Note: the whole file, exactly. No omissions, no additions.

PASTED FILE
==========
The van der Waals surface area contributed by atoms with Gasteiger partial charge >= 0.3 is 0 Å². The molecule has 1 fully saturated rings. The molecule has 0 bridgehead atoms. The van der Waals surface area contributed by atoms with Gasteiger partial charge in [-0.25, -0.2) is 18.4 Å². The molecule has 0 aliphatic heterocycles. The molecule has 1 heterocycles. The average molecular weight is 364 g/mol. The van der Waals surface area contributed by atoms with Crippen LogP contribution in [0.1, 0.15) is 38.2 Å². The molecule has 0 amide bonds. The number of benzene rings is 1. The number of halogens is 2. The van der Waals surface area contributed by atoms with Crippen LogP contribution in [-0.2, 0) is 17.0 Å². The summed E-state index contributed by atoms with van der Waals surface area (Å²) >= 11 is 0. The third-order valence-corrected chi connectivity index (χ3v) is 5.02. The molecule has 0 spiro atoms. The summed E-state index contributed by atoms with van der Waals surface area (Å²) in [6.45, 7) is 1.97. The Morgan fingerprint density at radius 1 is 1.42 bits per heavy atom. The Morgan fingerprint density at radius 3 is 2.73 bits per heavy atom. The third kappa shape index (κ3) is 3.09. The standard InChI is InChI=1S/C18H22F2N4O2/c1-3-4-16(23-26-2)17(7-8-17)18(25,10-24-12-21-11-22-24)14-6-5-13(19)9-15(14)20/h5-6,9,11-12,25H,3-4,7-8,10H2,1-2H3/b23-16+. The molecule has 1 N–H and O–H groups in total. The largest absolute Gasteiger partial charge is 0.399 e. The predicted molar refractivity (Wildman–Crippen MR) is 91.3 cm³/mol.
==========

The van der Waals surface area contributed by atoms with Gasteiger partial charge >= 0.3 is 0 Å². The molecule has 1 fully saturated rings. The molecule has 0 bridgehead atoms. The van der Waals surface area contributed by atoms with Gasteiger partial charge in [-0.25, -0.2) is 18.4 Å². The molecule has 0 aliphatic heterocycles. The molecule has 1 heterocycles. The average molecular weight is 364 g/mol. The van der Waals surface area contributed by atoms with Crippen LogP contribution in [0.1, 0.15) is 38.2 Å². The molecule has 0 amide bonds. The number of benzene rings is 1. The number of halogens is 2. The van der Waals surface area contributed by atoms with Crippen LogP contribution in [-0.2, 0) is 17.0 Å². The summed E-state index contributed by atoms with van der Waals surface area (Å²) >= 11 is 0. The third-order valence-corrected chi connectivity index (χ3v) is 5.02. The molecule has 0 spiro atoms. The summed E-state index contributed by atoms with van der Waals surface area (Å²) in [6.45, 7) is 1.97. The Morgan fingerprint density at radius 1 is 1.42 bits per heavy atom. The Morgan fingerprint density at radius 3 is 2.73 bits per heavy atom. The third kappa shape index (κ3) is 3.09. The standard InChI is InChI=1S/C18H22F2N4O2/c1-3-4-16(23-26-2)17(7-8-17)18(25,10-24-12-21-11-22-24)14-6-5-13(19)9-15(14)20/h5-6,9,11-12,25H,3-4,7-8,10H2,1-2H3/b23-16+. The molecule has 1 N–H and O–H groups in total. The largest absolute Gasteiger partial charge is 0.399 e. The predicted molar refractivity (Wildman–Crippen MR) is 91.3 cm³/mol.